That was the first good thing to happen at the convention. The second occurred when I was waiting to try and catch the eye of an agent who I knew would be attending the convention. This agent is known for representing fantasy authors and years ago, when I first began submitting King’s Envoy, she was very helpful to me. She was the first real publishing industry professional to give me any feedback on my work. She was very encouraging, and looked at my work on three separate occasions. Although she didn’t take me on, she did give me much helpful advice. As she was going to be at the convention, I thought it might be nice to introduce myself and thank her for all her help.

While I was waiting for her to come out of another meeting, I was approached by a guy who said, “I saw you in Christopher Paolini’s interview. Would you mind giving me your thoughts on how it went?” It turned out that he was working for Random House, Christopher’s publishers, and he was doing video interviews with people. I agreed to be interviewed and managed to get in a few good plugs for my book, including the one about strong female characters. That was a bonus I didn’t expect!

I then managed to catch the agent as she came out of her meeting and found that she was as nice as she had seemed from her emails. I think she was genuinely pleased that I’d taken the time to connect with her and thank her, and then she asked for a copy of my book! I hadn’t tried to plug it at all and I hadn’t shown it to her, so there was no pressure on her to ask for one. Her favorable reaction to the cover picture really pleased me and she seemed genuinely interested in reading the book. Who knows what could come of this? I’m not even sure I’m looking for an agent, but when opportunities present themselves like this, I believe in taking them. I also believe in thanking people who go out of their way to help me.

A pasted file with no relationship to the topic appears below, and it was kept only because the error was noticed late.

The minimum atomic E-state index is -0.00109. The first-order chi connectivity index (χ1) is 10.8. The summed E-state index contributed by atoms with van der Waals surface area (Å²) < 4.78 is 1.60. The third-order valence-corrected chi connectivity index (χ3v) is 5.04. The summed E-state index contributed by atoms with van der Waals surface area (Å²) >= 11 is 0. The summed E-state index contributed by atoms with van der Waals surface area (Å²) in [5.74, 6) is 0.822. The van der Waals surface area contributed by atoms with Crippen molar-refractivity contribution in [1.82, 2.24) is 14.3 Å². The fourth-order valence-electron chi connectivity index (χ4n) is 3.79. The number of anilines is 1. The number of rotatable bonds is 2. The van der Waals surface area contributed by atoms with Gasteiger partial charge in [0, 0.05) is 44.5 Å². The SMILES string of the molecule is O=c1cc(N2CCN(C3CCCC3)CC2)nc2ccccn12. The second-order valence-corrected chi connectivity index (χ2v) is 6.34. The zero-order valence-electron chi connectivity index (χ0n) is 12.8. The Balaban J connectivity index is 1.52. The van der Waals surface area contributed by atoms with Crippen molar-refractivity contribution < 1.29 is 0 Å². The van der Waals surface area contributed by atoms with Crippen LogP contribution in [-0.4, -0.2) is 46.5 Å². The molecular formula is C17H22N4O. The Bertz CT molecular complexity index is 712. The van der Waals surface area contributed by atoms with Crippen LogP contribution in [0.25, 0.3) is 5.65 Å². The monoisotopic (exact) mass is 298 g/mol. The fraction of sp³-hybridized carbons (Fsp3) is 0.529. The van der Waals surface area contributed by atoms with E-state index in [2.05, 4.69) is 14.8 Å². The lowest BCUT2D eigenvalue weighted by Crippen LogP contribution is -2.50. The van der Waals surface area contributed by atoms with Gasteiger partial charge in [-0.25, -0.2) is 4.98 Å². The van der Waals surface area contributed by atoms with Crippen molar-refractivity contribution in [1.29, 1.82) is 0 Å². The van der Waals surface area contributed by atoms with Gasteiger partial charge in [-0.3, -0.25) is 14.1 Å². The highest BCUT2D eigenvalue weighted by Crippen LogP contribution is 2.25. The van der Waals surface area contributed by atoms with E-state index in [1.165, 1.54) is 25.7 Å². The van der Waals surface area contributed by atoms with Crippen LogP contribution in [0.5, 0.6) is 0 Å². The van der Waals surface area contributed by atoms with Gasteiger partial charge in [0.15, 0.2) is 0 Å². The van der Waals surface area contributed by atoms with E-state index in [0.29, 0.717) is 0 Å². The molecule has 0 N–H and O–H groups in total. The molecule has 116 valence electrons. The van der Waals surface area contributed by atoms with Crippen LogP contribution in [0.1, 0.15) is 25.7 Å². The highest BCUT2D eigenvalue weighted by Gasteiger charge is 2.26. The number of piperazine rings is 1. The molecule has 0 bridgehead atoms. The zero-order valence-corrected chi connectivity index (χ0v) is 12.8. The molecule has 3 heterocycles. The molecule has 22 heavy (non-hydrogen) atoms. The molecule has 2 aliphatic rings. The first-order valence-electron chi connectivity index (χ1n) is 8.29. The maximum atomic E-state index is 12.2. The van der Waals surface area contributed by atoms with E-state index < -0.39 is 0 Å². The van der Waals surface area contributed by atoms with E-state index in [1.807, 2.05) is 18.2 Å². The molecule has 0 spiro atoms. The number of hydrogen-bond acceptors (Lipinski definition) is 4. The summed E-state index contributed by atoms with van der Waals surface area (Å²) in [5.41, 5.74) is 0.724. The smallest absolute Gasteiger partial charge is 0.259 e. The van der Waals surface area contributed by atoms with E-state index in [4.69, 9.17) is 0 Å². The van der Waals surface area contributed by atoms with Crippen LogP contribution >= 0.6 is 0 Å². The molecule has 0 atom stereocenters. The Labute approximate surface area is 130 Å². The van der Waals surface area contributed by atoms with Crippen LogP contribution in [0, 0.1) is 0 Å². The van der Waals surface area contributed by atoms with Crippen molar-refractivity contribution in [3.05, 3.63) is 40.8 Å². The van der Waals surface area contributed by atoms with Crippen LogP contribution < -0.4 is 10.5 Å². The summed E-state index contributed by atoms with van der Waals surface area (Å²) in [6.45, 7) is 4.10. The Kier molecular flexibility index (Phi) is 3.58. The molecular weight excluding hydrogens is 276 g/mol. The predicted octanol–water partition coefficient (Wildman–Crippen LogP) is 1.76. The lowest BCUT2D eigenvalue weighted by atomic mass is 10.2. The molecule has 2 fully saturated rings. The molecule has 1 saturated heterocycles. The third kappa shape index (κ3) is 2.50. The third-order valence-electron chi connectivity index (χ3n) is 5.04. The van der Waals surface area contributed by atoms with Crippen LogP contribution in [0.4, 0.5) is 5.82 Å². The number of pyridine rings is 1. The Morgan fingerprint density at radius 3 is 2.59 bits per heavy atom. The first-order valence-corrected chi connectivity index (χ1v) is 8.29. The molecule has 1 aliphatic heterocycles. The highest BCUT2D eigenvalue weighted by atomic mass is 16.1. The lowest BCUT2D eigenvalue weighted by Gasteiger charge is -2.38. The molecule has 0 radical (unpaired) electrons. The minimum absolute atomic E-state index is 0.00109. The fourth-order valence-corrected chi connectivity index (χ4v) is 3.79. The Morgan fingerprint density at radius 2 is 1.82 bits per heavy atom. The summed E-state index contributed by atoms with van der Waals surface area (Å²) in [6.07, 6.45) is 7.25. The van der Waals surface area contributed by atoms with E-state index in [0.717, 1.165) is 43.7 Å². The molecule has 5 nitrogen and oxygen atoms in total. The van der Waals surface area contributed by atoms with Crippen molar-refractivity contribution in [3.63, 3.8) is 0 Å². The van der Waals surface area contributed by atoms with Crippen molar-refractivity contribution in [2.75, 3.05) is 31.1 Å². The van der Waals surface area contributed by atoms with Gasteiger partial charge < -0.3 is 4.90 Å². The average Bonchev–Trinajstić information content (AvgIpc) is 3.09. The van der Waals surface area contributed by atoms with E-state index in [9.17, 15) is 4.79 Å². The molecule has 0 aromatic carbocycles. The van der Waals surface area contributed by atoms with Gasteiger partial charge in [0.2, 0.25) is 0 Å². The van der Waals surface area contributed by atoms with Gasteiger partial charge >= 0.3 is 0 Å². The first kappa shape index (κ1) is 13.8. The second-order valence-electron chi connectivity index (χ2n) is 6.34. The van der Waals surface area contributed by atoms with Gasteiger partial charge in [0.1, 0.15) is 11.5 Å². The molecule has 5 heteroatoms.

These three things all came about quite unexpectedly, and stemmed from me pushing myself to do something out of my comfort zone. The lesson here is that you should never think something isn’t worth doing, and you should take these opportunities where you can. Who knows where they might lead?

Thursday, 25 August 2011

Why I Love Books So Much.